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What to do with your physical remains?

From Axion

 

Illustration of coffin with a rocket booster on the back
 

Illustration: Rebecca Zisser/Axios

 

Modern burials and death practices are changing how we die, and where we go when we die, Jessie Li writes.

  • Why it matters: Today, the funeral industry is worth $17 billion. Businesses are innovating on traditional practices and more people are taking control of how they wish to die and be buried.

It now ends with most of us getting turned into dust and posted online. Some new burial practices and places include:

  1. Orbit in outer space. SpaceX recently launched the cremated remains of 152 dead people on its Falcon Heavy rocket.
  2. Transformation into a diamond. Engineers can make the carbon from human ashes physically and chemically identical to natural diamonds.
  3. Green burial. Touted as an environmental and financially friendly option, green burials can be as simple as wrapping a body in a cotton shroud and lowering it to the ground.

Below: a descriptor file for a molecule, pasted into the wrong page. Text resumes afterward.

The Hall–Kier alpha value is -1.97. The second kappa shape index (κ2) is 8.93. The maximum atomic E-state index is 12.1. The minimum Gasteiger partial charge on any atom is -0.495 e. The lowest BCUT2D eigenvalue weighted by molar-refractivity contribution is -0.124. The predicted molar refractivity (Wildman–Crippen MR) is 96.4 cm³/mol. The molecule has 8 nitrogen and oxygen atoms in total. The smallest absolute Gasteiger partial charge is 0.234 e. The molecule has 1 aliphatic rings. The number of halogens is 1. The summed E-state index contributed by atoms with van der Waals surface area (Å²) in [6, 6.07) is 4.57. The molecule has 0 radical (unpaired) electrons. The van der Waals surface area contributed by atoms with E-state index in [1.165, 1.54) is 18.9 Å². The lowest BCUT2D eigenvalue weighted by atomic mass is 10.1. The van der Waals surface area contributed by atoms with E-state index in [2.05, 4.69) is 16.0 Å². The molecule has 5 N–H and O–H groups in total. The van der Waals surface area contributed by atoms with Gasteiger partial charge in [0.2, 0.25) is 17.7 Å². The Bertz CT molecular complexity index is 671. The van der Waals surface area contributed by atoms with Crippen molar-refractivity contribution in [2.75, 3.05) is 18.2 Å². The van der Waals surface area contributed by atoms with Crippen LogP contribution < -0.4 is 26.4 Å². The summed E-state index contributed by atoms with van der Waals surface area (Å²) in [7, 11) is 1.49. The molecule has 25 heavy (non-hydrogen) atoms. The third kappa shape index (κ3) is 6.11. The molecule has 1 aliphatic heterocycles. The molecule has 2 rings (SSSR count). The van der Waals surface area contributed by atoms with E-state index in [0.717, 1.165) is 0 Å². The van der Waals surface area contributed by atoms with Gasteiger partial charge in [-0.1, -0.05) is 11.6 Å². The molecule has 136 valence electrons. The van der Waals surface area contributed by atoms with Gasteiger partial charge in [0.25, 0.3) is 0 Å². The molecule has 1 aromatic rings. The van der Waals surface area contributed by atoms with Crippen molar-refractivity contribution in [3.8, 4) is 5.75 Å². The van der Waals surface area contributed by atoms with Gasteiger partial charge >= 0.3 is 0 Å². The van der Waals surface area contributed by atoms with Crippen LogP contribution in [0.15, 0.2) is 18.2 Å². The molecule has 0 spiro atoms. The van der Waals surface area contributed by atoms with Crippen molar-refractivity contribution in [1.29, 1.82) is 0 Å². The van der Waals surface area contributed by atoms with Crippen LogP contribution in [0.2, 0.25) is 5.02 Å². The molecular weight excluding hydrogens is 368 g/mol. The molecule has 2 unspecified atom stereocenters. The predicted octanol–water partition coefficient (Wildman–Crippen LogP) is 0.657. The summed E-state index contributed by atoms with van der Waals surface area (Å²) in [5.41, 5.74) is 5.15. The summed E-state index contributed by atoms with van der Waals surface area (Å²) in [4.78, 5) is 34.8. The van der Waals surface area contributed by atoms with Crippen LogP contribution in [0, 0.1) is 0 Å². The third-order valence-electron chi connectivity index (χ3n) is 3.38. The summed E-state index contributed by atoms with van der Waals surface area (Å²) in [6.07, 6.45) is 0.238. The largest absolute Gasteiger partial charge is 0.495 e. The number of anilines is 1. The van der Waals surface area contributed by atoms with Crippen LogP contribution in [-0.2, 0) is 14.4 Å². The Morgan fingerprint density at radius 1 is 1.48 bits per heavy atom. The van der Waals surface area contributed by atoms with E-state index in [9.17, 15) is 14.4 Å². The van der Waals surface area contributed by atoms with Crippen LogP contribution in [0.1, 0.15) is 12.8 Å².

4. Green cremation. Instead of using flame, green cremation uses heated water and an alkali solution to accelerate the natural decomposition of the body.
  5. Celebration of life ceremony. An end-of-life ceremonycelebrates a person’s life and legacy, often with a dedicated planner and extravagant speaker and activity lineups.
  6. Digital tombstones. One Slovenian cemetery is experimenting with digital tombstones that can show pictures and video, and potentially link to a smartphone application for interactivity.
  7. Smart library. One Tokyo crematorium allows you to summon ashes with the swipe of a card: A machine transports the ashes from an underground vault through a conveyor belt to the right room.
  8. Pet burial. “Togetherness Resting Places” reunite humans and pets “when the time comes.”
  9. Memorial reef. Florida-based company Eternal Reefs mixes ashes with “reef ball” material.
  10. Living wake. Some people are attending their own funerals ahead of death.
  11. Live-streamed funerals. An estimated 20% of funeral homes offer live-streaming.
  12. Disney World. About once a month, Disney employees clean up scattered remains ($) in the park, where visitors sneak in ashes.
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